The offices of Rehm, Bennett, Moore & Rehm, which also sponsors the Trucker Lawyers website, are located in Lincoln and Omaha, Nebraska. Five attorneys represent plaintiffs in workers’ compensation, personal injury, employment and Social Security disability claims. The firm’s lawyers have combined experience of more than 95 years of practice representing injured workers and truck drivers in Nebraska, Iowa and other states with Nebraska and Iowa jurisdiction. The lawyers regularly represent hurt truck drivers and often sue Crete Carrier Corporation, K&B Trucking, Werner Enterprises, UPS, and FedEx. Lawyers in the firm hold licenses in Nebraska and Iowa and are active in groups such as the College of Workers’ Compensation Lawyers, Workers' Injury Law & Advocacy Group (WILG), American Association for Justice (AAJ), the Nebraska Association of Trial Attorneys (NATA), and the American Board of Trial Advocates (ABOTA). We have the knowledge, experience and toughness to win rightful compensation for people who have been injured or mistreated.

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The junkyard dog of bad faith in multi-state workers’ compensation claims

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The constitutional right to travel freely within the United States combined with the fact, by fluke of legal history, that workers’ compensation laws are state laws often leads to injured workers having to pursue claims in distant states.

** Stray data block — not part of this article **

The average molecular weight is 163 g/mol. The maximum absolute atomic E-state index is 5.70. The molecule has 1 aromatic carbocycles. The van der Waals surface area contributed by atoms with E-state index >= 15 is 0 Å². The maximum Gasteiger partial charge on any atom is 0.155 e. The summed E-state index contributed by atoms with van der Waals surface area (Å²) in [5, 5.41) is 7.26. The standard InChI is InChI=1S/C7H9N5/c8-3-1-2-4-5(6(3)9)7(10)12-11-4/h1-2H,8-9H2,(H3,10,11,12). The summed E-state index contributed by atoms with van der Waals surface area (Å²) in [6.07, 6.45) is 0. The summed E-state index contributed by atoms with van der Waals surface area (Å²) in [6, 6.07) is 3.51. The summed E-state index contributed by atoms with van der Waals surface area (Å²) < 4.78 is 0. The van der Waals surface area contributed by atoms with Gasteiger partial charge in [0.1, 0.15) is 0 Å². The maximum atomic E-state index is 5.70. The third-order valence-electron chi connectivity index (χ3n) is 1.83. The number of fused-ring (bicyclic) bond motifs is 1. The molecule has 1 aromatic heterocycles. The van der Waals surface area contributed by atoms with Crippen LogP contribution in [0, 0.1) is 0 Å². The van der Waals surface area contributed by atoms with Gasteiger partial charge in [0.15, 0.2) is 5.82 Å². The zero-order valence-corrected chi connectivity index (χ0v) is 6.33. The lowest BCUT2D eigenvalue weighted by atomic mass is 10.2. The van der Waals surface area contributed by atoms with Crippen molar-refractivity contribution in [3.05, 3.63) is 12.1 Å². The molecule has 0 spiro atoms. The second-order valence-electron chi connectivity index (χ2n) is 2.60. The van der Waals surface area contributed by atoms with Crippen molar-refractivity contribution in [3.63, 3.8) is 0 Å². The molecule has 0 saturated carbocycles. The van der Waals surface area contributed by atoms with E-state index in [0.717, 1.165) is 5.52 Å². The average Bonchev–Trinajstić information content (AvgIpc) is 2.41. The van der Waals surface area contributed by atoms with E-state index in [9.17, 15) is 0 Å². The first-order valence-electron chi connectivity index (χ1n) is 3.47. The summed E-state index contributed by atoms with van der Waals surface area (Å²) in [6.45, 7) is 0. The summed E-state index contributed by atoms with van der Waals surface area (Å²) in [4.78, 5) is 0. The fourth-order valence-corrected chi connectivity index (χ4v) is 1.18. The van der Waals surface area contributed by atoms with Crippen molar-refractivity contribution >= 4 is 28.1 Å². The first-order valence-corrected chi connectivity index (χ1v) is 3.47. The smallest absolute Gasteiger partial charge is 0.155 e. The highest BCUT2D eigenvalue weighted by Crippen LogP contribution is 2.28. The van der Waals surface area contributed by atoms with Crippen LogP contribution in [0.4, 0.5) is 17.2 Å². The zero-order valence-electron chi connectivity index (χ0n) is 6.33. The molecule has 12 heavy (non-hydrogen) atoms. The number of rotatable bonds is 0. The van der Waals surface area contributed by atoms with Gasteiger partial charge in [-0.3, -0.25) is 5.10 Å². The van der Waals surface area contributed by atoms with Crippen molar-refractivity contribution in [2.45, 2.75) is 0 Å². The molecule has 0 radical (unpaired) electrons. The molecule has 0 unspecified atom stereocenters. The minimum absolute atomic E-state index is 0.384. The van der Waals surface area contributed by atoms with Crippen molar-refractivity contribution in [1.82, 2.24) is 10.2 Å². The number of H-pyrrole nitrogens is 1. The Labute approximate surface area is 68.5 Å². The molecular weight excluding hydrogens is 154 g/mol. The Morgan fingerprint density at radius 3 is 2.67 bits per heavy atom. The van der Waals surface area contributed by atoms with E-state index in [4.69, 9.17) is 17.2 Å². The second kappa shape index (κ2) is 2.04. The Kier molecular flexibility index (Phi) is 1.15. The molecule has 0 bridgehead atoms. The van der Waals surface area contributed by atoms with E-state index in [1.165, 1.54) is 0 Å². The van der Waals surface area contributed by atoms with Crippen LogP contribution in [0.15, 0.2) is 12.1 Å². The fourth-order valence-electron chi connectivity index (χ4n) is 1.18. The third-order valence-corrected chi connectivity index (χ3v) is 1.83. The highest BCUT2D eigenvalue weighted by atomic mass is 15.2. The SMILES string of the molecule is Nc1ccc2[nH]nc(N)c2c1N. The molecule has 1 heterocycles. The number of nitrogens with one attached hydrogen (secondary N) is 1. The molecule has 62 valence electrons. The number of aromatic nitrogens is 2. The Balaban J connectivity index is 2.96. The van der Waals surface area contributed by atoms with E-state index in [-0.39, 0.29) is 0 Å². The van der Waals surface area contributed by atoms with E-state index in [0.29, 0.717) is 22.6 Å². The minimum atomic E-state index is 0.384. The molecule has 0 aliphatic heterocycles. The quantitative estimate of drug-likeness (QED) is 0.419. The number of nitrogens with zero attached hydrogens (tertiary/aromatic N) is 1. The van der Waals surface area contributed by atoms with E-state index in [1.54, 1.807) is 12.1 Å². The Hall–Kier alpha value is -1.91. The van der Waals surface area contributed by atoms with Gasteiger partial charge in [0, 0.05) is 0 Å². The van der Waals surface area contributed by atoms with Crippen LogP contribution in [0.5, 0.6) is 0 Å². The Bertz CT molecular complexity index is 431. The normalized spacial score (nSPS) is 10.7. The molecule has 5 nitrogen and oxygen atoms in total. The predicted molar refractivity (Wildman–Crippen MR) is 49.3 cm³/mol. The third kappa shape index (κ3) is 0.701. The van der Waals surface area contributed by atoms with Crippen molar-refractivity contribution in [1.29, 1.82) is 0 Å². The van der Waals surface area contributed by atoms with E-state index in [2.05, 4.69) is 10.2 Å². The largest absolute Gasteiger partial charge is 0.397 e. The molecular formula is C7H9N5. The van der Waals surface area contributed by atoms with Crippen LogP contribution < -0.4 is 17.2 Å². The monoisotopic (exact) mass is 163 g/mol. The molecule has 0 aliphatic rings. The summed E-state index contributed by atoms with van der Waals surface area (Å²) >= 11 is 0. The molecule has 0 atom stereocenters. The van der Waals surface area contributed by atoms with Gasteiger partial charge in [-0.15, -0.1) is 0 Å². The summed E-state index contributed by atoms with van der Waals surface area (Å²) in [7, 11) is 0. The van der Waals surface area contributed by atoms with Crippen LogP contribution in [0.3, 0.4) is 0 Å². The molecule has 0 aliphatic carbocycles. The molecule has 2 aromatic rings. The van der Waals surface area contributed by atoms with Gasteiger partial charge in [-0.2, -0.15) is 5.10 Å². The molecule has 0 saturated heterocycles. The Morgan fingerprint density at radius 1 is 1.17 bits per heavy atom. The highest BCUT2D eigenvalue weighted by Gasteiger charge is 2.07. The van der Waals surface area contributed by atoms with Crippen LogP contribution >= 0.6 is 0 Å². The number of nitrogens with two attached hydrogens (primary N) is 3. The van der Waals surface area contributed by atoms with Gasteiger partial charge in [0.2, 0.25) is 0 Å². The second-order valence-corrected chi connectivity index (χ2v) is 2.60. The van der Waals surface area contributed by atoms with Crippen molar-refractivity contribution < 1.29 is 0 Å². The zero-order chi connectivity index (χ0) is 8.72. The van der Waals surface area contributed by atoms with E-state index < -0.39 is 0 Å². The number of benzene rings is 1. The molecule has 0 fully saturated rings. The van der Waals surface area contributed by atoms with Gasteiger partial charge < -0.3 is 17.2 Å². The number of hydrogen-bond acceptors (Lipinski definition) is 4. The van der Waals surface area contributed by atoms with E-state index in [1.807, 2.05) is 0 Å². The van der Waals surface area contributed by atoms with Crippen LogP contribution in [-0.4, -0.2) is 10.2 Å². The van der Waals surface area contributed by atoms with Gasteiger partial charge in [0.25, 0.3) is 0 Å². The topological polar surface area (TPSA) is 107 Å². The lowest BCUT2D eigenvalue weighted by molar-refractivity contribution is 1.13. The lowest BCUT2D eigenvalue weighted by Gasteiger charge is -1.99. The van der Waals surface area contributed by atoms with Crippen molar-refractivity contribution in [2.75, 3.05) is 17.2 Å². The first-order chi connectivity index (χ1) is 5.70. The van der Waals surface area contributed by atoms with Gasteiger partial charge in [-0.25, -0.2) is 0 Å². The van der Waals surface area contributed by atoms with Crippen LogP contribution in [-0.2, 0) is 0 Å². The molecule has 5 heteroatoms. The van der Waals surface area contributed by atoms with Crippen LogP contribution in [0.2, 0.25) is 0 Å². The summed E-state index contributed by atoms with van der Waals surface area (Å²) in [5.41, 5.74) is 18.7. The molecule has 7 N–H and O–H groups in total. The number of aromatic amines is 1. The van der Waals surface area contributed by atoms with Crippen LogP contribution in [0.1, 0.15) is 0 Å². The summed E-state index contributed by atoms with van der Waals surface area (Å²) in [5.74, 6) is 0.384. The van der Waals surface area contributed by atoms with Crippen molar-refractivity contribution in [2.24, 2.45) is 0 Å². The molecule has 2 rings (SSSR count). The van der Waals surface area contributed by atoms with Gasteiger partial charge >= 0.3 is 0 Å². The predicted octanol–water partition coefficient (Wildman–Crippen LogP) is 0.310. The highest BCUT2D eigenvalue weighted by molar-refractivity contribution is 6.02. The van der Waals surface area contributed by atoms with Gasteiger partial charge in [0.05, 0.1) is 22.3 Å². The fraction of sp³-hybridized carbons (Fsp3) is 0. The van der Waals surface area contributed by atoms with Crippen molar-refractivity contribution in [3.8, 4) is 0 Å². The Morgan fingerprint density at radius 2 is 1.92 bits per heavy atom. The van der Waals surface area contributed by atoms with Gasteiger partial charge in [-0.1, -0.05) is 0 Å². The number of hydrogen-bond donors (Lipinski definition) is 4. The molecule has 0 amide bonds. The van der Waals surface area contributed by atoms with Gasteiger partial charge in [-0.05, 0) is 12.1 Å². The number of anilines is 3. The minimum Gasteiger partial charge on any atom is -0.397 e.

Fortunately, this glitch in our legal system sometimes allows injured workers to pursue and collect benefits in multiple states. Experienced and competent workers’ compensation lawyers know to see if other states have jurisdiction and to try to compare benefits between states.

But I’ve never heard lawyers discuss the impact of bad faith laws when it comes to picking a jurisdiction to bring a claim. I think it’s a fact to ponder.

What is bad faith?

A bad faith claim is a way to sue an insurer for failing to pay a claim without a reasonable basis. At least two states that border Nebraska, South Dakota and Iowa, have bad faith claims for workers’ compensation. Nebraska courts have rejected bad faith claims because the exclusive remedy of penalties under Neb. Rev. Stat. 48-125 punishes employers for unreasonable denials. Penalties under 48-125 include attorney fees, usually computed on an hourly basis, and 50 percent fee on late payment of indemnity benefits. The 50 percent penalty doesn’t apply to late payment of medical bills. In practice these fees and penalties are almost always awarded for late payments of benefits due to clerical oversights.

One former workers compensation judge in Nebraska compared 48-125 to a yipping in porch dog. In short, these remedies don’t discourage questionable denials.

But in other states instead of yipping porch dog, the junkyard dog of bad faith lurks for insurers and claims administrators who find cute ways to deny claims.

The junkyard dog of bad faith vs. the yipping porch dog of Neb. Rev. Stat. 48-125